I'll also bet that you were like me and did not have a PSA history to graph. Again, if I did not feel so rushed by insurance issues, I would have wanted to track my PSA velocity a bit longer before I acted. Everyone is different, for some, the anxiety will be too distracting and they will decide on treatment regardless of the PSA velocity. Good luck to you...keep your head about you, learn all that you can and try to relax through the process.
Dx T1c in April, 2009 at 45 years old after recent PSA tests ranged from 2.93-3.25
2 of 14 cores positive at 5% and Gleason 3+3... 2 cores taken from a "protuberance" were "ASAP"
Proton radiation at LLMC May-June 2009


T40
Regular Member


Date Joined Oct 2009
Total Posts : 103
   Posted 1/30/2010 9:07 PM (GMT -6)   
I did plenty of research and determined that surgery gave me the best chance at long term survival. At 41 and 5 months past the procedure I still have ED and the recovery from it is slow but it is happening. I am 21 days into a 90 day program called p90x so as far as that goes my recovery is coming along very well. Incontinence is basically over. My stats were a bit further along then yours. Take your time, you could wait six months and i doubt it would make a difference. Choose what works for you.
Age 40
Pre-op PSA was 5.8 from wellness test on May 19, 09
Follow up test from uro was 4.6 with a 9.3% free psa
Gleason 3+3 in one core, 3+4 in second core of 12 samples taken
Surgery performed August 19th, 09.
One side nerves spared. Nerve graft on other side.
Six weeks incontinence almost over. ED a work in progress but seeing some response.
4 months no longer using pads. ED using trimix with positive response.
Post op October 2nd, 2009 All margins were negative. PSA results in a few days.
Post op pathology 3+4 PT2A NOMO
6 wk PSA .004
4 month PSA .003 12-18-09


goodlife
Veteran Member


Date Joined May 2009
Total Posts : 2692
   Posted 1/30/2010 9:19 PM (GMT -6)   
I had surgery because of a high gleason score, but I initially looked at BT. With your low percentage of PC (1/12 cores), I would think you would also be a good candidate for AS.

If it is a G6, and your PSA is low, you may be able to do AS for many years.

Just slow down, and learn all you can learn. This is not a death sentence, and there is no emergency here. Take some deep breaths, and start reading. Hopefully you saw the resource websites at the beginning of this forum.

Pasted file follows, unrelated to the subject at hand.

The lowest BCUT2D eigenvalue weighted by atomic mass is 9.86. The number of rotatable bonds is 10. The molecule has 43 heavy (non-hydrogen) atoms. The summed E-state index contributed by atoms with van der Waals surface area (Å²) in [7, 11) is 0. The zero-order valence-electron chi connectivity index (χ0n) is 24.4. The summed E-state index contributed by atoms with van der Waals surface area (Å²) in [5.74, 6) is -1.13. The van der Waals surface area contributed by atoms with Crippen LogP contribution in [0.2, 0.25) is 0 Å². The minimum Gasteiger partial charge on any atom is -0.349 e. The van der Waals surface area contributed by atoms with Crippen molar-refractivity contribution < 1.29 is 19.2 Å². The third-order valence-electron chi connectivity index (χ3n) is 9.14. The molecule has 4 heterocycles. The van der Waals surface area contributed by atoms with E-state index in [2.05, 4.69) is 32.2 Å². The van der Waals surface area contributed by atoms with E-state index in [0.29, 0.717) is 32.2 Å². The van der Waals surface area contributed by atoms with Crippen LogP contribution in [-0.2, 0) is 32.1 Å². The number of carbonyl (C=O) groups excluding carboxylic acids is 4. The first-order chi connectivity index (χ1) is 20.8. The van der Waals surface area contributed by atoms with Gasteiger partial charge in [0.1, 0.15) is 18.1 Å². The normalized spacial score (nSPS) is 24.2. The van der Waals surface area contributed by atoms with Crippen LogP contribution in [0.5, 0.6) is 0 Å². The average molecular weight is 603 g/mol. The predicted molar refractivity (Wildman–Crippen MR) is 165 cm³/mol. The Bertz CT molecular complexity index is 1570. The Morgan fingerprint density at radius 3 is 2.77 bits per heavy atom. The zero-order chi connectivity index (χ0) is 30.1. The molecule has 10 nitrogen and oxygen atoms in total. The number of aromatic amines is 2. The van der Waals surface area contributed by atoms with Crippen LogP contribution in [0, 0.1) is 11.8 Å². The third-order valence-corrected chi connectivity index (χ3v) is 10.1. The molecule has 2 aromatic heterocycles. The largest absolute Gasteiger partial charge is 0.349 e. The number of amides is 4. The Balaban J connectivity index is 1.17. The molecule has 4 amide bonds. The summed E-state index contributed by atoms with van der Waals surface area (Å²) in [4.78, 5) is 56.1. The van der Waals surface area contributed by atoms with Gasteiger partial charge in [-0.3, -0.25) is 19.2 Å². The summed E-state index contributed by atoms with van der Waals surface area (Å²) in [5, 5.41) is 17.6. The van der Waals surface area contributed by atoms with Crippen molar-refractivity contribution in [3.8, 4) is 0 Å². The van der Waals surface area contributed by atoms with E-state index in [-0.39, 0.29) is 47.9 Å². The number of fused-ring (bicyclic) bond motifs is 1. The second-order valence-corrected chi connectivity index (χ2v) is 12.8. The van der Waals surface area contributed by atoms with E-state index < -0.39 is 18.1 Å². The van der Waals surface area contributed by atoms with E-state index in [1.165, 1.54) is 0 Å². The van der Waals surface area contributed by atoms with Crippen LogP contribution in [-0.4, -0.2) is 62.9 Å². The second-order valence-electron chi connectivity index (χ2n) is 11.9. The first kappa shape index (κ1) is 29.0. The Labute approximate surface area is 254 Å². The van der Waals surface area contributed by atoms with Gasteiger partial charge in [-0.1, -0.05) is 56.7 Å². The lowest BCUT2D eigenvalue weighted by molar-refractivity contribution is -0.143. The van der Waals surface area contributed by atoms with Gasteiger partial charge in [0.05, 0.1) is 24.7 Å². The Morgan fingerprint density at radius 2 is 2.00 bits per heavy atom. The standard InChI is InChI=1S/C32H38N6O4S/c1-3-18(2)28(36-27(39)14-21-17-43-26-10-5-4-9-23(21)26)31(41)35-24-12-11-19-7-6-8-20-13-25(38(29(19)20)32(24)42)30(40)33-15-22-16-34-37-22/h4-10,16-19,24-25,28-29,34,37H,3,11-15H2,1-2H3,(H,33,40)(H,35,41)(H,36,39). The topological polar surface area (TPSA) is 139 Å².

Good luck, and stay tuned. There are many guys here to help who have gotten the same life changing words; "you have cancer".

Goodlife
Age 58, PSA 4.47 Biopsy - 2/12 cores , Gleason 4 + 5 = 9
Da Vinci, Cleveland Clinic  4/14/09   Nerves spared, but carved up a little.
0/23 lymph nodes involved  pT3a NO MX
Catheter and 2 stints in ureters for 2 weeks .
Neg Margins, bladder neck negative
Living the Good Life, cancer free  6 week PSA  <.03
3 month PSA <.01 (different lab)
5 month PSA <.03 (undetectable)
6 Month PSA <.01
1 pad a day, no progress on ED.  Trimix injection
No pads, 1/1/10


Lucious
Regular Member


Date Joined Jan 2010
Total Posts : 23
   Posted 1/30/2010 10:33 PM (GMT -6)   
Take your time and make the right decision. I was 58 when i was diagnosed with a gleason 8 prostrate cancer in 3 areas. My best friend son was 39. I chosed external radiation and hormorne treatment. He chosed robotic surgery. He's doing great and withing 6-8 weeks he regained his normal life with minimum problems; and even tho mine is in check the radiation has damaged my intestines and the hormornes have eliminated my sex life and I have been in excruciating pain for over a year. I cant tell u what to do but if u are in good health i would suggest u have it removed and get it over with...Lucious

Paul1959
Veteran Member


Date Joined Nov 2007
Total Posts : 598
   Posted 1/30/2010 10:45 PM (GMT -6)   
I was 46 when diagnosed. My dad had it as well. As one doctor told me, any of the treatments could probably rid me of the cancer. They could get it all and I would be cancer free. The problem is, I probably had 40 years to live, I had the genetic marker for it, I had already lived the lifestyle to get it, and the odds are I would certainly get it again - not a recurrence, but a whole new round of cancer. Second time around my treatment options hadn't been invented yet. So, to make sure it was gone, and gone for good, I did surgery. I have virtually no side effects. Dry at 9 weeks or so, ED is a minor problem. I can get an erection drug free, but chemicals make it more fun and last longer. My buddy had it at 43 and he was having sex 11 days after the cath came out, drug free. The good news is, the younger you are, the less chances are of significant SE's.